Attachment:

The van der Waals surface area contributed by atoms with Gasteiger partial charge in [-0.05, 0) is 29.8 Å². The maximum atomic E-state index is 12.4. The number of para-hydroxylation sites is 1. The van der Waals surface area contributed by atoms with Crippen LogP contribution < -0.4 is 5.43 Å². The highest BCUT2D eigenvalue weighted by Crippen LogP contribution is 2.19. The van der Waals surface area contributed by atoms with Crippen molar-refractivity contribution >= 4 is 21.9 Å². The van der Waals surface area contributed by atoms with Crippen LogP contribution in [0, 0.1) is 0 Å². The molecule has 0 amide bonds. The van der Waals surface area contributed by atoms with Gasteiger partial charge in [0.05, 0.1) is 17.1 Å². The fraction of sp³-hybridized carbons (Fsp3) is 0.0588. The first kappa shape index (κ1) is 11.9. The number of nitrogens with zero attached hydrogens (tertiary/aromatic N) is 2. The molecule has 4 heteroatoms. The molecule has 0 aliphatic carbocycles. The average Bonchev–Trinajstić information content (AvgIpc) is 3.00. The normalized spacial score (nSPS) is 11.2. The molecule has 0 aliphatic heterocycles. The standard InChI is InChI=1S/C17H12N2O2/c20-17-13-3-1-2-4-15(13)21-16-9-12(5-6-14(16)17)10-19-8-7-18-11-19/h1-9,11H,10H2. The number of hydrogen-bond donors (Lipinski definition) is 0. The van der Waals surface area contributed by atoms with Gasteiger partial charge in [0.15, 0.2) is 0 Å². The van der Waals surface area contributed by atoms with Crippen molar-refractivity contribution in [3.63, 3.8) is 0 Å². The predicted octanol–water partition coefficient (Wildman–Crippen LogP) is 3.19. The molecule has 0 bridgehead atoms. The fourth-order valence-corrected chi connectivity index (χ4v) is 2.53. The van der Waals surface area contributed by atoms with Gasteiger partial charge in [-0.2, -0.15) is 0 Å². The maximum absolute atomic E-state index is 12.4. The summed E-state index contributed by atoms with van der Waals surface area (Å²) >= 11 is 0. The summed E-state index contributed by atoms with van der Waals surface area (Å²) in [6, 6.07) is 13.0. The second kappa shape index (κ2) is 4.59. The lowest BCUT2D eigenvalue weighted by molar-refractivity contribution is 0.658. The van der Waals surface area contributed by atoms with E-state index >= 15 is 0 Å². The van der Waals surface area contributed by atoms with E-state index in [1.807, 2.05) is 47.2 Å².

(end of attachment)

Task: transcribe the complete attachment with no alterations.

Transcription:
The van der Waals surface area contributed by atoms with Gasteiger partial charge in [-0.05, 0) is 29.8 Å². The maximum atomic E-state index is 12.4. The number of para-hydroxylation sites is 1. The van der Waals surface area contributed by atoms with Crippen LogP contribution < -0.4 is 5.43 Å². The highest BCUT2D eigenvalue weighted by Crippen LogP contribution is 2.19. The van der Waals surface area contributed by atoms with Crippen molar-refractivity contribution >= 4 is 21.9 Å². The van der Waals surface area contributed by atoms with Crippen LogP contribution in [0, 0.1) is 0 Å². The molecule has 0 amide bonds. The van der Waals surface area contributed by atoms with Gasteiger partial charge in [0.05, 0.1) is 17.1 Å². The fraction of sp³-hybridized carbons (Fsp3) is 0.0588. The first kappa shape index (κ1) is 11.9. The number of nitrogens with zero attached hydrogens (tertiary/aromatic N) is 2. The molecule has 4 heteroatoms. The molecule has 0 aliphatic carbocycles. The average Bonchev–Trinajstić information content (AvgIpc) is 3.00. The normalized spacial score (nSPS) is 11.2. The molecule has 0 aliphatic heterocycles. The standard InChI is InChI=1S/C17H12N2O2/c20-17-13-3-1-2-4-15(13)21-16-9-12(5-6-14(16)17)10-19-8-7-18-11-19/h1-9,11H,10H2. The number of hydrogen-bond donors (Lipinski definition) is 0. The van der Waals surface area contributed by atoms with Gasteiger partial charge in [0.15, 0.2) is 0 Å². The van der Waals surface area contributed by atoms with Crippen molar-refractivity contribution in [3.63, 3.8) is 0 Å². The predicted octanol–water partition coefficient (Wildman–Crippen LogP) is 3.19. The molecule has 0 bridgehead atoms. The fourth-order valence-corrected chi connectivity index (χ4v) is 2.53. The van der Waals surface area contributed by atoms with Gasteiger partial charge in [-0.2, -0.15) is 0 Å². The maximum absolute atomic E-state index is 12.4. The summed E-state index contributed by atoms with van der Waals surface area (Å²) >= 11 is 0. The summed E-state index contributed by atoms with van der Waals surface area (Å²) in [6, 6.07) is 13.0. The second kappa shape index (κ2) is 4.59. The lowest BCUT2D eigenvalue weighted by molar-refractivity contribution is 0.658. The van der Waals surface area contributed by atoms with E-state index >= 15 is 0 Å². The van der Waals surface area contributed by atoms with E-state index in [1.807, 2.05) is 47.2 Å².